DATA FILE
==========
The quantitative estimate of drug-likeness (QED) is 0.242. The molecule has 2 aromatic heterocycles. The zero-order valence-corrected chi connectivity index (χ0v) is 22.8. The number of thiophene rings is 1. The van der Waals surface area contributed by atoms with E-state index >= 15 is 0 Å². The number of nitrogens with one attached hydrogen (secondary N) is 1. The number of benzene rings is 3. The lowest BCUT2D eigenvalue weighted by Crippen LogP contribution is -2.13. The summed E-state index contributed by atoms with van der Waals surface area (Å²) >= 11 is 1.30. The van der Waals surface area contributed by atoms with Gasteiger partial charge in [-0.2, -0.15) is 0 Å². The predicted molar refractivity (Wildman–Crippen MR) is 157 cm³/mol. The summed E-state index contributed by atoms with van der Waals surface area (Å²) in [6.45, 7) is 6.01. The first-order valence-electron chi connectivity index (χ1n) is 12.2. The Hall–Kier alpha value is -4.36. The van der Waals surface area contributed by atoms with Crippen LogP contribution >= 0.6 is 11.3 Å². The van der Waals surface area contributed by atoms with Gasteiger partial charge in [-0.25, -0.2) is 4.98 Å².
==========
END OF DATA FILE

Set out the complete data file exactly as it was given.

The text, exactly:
The quantitative estimate of drug-likeness (QED) is 0.242. The molecule has 2 aromatic heterocycles. The zero-order valence-corrected chi connectivity index (χ0v) is 22.8. The number of thiophene rings is 1. The van der Waals surface area contributed by atoms with E-state index >= 15 is 0 Å². The number of nitrogens with one attached hydrogen (secondary N) is 1. The number of benzene rings is 3. The lowest BCUT2D eigenvalue weighted by Crippen LogP contribution is -2.13. The summed E-state index contributed by atoms with van der Waals surface area (Å²) >= 11 is 1.30. The van der Waals surface area contributed by atoms with Gasteiger partial charge in [-0.2, -0.15) is 0 Å². The predicted molar refractivity (Wildman–Crippen MR) is 157 cm³/mol. The summed E-state index contributed by atoms with van der Waals surface area (Å²) in [6.45, 7) is 6.01. The first-order valence-electron chi connectivity index (χ1n) is 12.2. The Hall–Kier alpha value is -4.36. The van der Waals surface area contributed by atoms with Crippen LogP contribution >= 0.6 is 11.3 Å². The van der Waals surface area contributed by atoms with Gasteiger partial charge in [-0.25, -0.2) is 4.98 Å².